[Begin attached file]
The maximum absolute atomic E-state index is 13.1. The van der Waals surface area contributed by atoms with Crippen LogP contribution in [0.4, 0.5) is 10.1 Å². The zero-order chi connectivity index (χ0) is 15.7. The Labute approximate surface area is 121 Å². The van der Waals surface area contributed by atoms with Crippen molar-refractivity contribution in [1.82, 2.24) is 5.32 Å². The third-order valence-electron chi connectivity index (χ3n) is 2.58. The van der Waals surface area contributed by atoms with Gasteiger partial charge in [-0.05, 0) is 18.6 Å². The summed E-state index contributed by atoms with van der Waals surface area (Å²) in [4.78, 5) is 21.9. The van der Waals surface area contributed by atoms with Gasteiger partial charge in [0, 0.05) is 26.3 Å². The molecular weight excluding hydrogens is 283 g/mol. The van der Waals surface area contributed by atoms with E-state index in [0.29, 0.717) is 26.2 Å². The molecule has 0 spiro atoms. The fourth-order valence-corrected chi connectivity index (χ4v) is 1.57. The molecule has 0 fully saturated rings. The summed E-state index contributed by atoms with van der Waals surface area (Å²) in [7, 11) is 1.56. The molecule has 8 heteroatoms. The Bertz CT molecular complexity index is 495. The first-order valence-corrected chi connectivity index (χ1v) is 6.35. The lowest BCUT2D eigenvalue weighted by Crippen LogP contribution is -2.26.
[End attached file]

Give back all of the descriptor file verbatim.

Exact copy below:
The maximum absolute atomic E-state index is 13.1. The van der Waals surface area contributed by atoms with Crippen LogP contribution in [0.4, 0.5) is 10.1 Å². The zero-order chi connectivity index (χ0) is 15.7. The Labute approximate surface area is 121 Å². The van der Waals surface area contributed by atoms with Crippen molar-refractivity contribution in [1.82, 2.24) is 5.32 Å². The third-order valence-electron chi connectivity index (χ3n) is 2.58. The van der Waals surface area contributed by atoms with Gasteiger partial charge in [-0.05, 0) is 18.6 Å². The summed E-state index contributed by atoms with van der Waals surface area (Å²) in [4.78, 5) is 21.9. The van der Waals surface area contributed by atoms with Gasteiger partial charge in [0, 0.05) is 26.3 Å². The molecular weight excluding hydrogens is 283 g/mol. The van der Waals surface area contributed by atoms with E-state index in [0.29, 0.717) is 26.2 Å². The molecule has 0 spiro atoms. The fourth-order valence-corrected chi connectivity index (χ4v) is 1.57. The molecule has 0 fully saturated rings. The summed E-state index contributed by atoms with van der Waals surface area (Å²) in [7, 11) is 1.56. The molecule has 8 heteroatoms. The Bertz CT molecular complexity index is 495. The first-order valence-corrected chi connectivity index (χ1v) is 6.35. The lowest BCUT2D eigenvalue weighted by Crippen LogP contribution is -2.26.